Family law is not typically at the top of the list of issues concerning municipalities. Rarely—if ever—are divorce, custody, or child support mentioned when considering a text amendment to a zoning ordinance! Nevertheless, certain matters within the arena of family law might crop up within your municipality from time to time, particularly concerning current or former municipal employees who participate in a retirement or pension plan and may be going through a divorce.
When it comes to dividing marital assets in a divorce, Michigan is an “equitable distribution” state. Section 19 of the Revised Statues of 1846 concerning divorce states:
“Upon the annulment of a marriage, a divorce from the bonds of matrimony or a judgment of separate maintenance, the court may make a further judgment for restoring to either party the whole, or such parts as it shall deem just and reasonable, of the real and personal estate that shall have come to either party by reason of the marriage, or for awarding to either party the value thereof, to be paid by either party in money. [MCL 552.19.]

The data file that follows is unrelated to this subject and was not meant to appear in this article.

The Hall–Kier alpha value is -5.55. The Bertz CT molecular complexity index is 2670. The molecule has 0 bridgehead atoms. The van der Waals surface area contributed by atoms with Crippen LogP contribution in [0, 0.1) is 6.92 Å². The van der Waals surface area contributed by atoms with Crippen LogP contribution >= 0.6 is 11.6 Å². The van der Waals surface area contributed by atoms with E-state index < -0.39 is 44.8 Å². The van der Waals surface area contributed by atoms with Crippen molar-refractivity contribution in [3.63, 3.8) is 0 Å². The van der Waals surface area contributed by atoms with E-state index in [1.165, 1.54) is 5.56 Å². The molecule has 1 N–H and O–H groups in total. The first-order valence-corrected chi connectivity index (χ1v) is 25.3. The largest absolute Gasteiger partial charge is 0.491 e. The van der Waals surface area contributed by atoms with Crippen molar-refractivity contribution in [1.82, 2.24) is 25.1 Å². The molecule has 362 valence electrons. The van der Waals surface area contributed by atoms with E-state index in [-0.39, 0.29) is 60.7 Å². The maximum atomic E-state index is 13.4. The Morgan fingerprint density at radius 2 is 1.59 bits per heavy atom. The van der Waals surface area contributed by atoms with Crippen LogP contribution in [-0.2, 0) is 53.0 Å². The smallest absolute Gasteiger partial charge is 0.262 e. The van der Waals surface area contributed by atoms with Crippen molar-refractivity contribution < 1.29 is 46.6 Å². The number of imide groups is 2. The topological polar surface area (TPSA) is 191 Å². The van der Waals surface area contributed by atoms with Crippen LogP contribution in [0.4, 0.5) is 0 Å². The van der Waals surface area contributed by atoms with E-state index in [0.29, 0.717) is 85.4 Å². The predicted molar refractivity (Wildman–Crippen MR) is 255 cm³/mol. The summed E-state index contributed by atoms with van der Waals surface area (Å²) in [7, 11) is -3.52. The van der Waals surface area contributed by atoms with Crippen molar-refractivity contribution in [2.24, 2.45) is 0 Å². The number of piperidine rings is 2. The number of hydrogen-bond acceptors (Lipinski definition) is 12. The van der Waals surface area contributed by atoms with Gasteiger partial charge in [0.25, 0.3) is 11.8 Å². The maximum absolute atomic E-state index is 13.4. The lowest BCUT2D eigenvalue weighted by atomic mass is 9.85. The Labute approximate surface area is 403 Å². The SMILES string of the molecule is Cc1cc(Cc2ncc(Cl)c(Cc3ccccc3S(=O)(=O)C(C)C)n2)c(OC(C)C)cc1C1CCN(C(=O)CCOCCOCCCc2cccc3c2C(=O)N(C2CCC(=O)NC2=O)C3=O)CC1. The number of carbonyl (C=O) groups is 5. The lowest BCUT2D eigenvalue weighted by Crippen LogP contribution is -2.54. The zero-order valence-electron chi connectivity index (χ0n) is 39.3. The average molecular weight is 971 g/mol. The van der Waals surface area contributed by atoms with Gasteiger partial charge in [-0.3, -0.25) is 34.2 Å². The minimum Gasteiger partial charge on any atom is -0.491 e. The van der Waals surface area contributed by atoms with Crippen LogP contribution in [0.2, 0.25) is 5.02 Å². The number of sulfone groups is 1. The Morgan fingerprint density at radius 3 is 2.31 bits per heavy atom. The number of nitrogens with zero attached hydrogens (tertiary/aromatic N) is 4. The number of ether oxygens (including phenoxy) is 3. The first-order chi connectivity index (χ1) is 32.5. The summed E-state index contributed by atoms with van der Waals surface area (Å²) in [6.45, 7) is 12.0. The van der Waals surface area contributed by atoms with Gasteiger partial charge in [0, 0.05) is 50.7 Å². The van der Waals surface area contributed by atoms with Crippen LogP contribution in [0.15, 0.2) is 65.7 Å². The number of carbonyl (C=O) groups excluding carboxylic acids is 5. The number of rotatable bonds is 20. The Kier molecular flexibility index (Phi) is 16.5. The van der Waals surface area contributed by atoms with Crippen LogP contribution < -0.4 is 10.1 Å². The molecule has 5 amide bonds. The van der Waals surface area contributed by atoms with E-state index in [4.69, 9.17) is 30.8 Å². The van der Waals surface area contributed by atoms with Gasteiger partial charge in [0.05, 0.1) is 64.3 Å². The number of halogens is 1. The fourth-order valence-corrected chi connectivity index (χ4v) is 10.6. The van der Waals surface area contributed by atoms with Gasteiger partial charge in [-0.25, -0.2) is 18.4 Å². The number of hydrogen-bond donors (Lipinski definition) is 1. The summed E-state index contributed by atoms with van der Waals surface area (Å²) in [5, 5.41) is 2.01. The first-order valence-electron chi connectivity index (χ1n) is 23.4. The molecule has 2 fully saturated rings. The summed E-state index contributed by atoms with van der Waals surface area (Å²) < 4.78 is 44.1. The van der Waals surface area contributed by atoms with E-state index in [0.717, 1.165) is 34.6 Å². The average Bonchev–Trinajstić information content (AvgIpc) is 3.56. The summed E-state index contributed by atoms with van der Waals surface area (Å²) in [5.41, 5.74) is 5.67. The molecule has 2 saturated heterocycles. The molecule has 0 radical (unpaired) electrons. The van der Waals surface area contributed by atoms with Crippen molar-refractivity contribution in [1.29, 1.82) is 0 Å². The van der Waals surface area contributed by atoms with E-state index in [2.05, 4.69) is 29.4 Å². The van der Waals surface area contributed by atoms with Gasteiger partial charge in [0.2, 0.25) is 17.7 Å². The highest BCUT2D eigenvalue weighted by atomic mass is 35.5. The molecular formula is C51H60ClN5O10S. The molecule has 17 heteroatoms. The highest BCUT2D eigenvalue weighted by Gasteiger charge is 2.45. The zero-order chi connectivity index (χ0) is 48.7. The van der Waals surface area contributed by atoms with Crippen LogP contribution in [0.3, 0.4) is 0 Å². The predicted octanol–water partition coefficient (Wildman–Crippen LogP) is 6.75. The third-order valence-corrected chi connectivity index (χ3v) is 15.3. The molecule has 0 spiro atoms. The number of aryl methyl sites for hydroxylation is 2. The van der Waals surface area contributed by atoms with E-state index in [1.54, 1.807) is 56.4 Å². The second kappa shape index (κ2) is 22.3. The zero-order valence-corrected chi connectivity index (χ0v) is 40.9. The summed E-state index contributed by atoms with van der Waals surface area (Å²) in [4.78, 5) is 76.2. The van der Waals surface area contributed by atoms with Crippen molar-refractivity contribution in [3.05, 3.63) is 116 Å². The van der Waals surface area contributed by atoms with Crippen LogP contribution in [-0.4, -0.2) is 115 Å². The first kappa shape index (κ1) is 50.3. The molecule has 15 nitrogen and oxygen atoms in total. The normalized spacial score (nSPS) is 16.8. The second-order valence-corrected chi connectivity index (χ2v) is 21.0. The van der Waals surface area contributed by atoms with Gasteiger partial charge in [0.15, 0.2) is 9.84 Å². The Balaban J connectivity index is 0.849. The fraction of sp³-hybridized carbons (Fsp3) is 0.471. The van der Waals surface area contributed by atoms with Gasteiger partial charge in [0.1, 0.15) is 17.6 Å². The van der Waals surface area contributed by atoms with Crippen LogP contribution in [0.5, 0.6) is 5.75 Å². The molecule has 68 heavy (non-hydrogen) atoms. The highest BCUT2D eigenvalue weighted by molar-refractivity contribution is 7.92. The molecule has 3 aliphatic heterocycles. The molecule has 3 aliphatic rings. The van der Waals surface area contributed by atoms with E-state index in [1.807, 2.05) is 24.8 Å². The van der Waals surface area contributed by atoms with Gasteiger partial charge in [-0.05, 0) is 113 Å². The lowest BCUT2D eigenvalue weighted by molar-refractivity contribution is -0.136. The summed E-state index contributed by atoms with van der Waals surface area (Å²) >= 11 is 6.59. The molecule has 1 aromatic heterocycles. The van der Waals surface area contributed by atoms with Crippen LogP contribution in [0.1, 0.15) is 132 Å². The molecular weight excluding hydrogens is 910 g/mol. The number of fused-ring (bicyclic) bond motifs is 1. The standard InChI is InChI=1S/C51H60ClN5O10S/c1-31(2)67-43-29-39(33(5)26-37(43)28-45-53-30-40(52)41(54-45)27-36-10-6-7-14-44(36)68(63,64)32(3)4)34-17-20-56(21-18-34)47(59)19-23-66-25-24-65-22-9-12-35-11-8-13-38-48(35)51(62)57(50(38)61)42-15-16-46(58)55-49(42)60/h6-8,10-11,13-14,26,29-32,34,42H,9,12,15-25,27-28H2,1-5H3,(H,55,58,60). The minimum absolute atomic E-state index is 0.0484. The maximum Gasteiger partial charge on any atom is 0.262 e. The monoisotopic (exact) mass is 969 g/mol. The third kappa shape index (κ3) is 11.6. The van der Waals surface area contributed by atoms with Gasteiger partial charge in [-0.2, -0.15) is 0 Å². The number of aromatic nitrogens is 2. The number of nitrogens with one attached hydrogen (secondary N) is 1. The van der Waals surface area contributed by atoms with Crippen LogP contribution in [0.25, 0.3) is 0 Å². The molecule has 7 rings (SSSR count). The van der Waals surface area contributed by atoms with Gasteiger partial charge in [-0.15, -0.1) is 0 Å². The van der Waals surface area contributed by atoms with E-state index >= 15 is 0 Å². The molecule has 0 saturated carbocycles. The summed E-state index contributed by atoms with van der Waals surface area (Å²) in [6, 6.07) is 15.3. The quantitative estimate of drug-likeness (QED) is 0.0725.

In a nutshell, Michigan law allows each party to keep his or her separate property and mandates a fair and equitable, but not necessarily equal, division of marital property. In contrast, “community property” states, such as California, divide marital assets on a 50-50 basis.
In addition to providing for equitable distribution of assets, Michigan is a “no fault” divorce state. This means a judgment for divorce will be entered without regard to the reason for the marriage breakdown; in fact, the only grounds for divorce that a plaintiff is allowed to allege in the complaint for divorce is that “there has been a breakdown of the marriage relationship to the extent that the objects of matrimony have been destroyed and there remains no reasonable likelihood that the marriage can be preserved.” MCL 552.6.
While courts may not take fault into consideration for purposes of deciding whether a judgment of divorce should be granted, fault may be considered in making a fair and equitable distribution of marital property. In addition, the court takes into account several other factors such as the length of the parties’ marriage; each party’s age, health, and earning ability; the needs and circumstances of the parties; the contribution of the parties to the marital estate; general principles of equity; and any other factors that might be relevant in a particular case. Sparks v Sparks, 440 Mich 141, 159-160; 485 NW2d 893 (1992).